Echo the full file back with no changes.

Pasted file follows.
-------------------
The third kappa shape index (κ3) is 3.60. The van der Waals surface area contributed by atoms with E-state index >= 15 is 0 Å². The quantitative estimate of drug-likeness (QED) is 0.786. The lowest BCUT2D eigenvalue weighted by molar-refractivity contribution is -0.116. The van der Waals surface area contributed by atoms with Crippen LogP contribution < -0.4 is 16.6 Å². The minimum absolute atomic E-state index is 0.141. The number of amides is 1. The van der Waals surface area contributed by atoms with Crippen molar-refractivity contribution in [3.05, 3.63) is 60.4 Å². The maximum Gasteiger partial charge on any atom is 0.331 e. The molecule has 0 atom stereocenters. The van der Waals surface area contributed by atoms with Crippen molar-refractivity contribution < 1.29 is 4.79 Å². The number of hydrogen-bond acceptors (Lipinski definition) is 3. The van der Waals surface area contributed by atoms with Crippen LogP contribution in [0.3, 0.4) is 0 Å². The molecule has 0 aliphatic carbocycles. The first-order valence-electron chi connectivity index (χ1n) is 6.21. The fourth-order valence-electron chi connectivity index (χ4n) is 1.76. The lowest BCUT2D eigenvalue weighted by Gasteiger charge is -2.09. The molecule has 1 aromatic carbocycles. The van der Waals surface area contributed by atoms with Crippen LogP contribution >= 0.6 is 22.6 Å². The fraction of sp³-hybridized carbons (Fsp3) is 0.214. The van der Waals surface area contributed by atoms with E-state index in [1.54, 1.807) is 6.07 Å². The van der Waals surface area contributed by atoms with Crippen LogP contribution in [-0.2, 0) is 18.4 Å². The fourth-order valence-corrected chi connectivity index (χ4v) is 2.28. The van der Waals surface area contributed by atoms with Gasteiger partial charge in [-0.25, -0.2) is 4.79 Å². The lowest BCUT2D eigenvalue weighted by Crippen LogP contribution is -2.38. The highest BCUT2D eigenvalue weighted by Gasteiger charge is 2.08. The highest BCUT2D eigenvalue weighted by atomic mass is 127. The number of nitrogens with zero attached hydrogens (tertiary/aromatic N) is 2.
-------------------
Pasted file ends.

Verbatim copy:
The third kappa shape index (κ3) is 3.60. The van der Waals surface area contributed by atoms with E-state index >= 15 is 0 Å². The quantitative estimate of drug-likeness (QED) is 0.786. The lowest BCUT2D eigenvalue weighted by molar-refractivity contribution is -0.116. The van der Waals surface area contributed by atoms with Crippen LogP contribution < -0.4 is 16.6 Å². The minimum absolute atomic E-state index is 0.141. The number of amides is 1. The van der Waals surface area contributed by atoms with Crippen molar-refractivity contribution in [3.05, 3.63) is 60.4 Å². The maximum Gasteiger partial charge on any atom is 0.331 e. The molecule has 0 atom stereocenters. The van der Waals surface area contributed by atoms with Crippen molar-refractivity contribution < 1.29 is 4.79 Å². The number of hydrogen-bond acceptors (Lipinski definition) is 3. The van der Waals surface area contributed by atoms with Crippen LogP contribution in [0.3, 0.4) is 0 Å². The molecule has 0 aliphatic carbocycles. The first-order valence-electron chi connectivity index (χ1n) is 6.21. The fourth-order valence-electron chi connectivity index (χ4n) is 1.76. The lowest BCUT2D eigenvalue weighted by Gasteiger charge is -2.09. The molecule has 1 aromatic carbocycles. The van der Waals surface area contributed by atoms with Crippen LogP contribution >= 0.6 is 22.6 Å². The fraction of sp³-hybridized carbons (Fsp3) is 0.214. The van der Waals surface area contributed by atoms with E-state index in [1.54, 1.807) is 6.07 Å². The van der Waals surface area contributed by atoms with Crippen LogP contribution in [-0.2, 0) is 18.4 Å². The fourth-order valence-corrected chi connectivity index (χ4v) is 2.28. The van der Waals surface area contributed by atoms with Gasteiger partial charge in [-0.25, -0.2) is 4.79 Å². The lowest BCUT2D eigenvalue weighted by Crippen LogP contribution is -2.38. The highest BCUT2D eigenvalue weighted by Gasteiger charge is 2.08. The highest BCUT2D eigenvalue weighted by atomic mass is 127. The number of nitrogens with zero attached hydrogens (tertiary/aromatic N) is 2.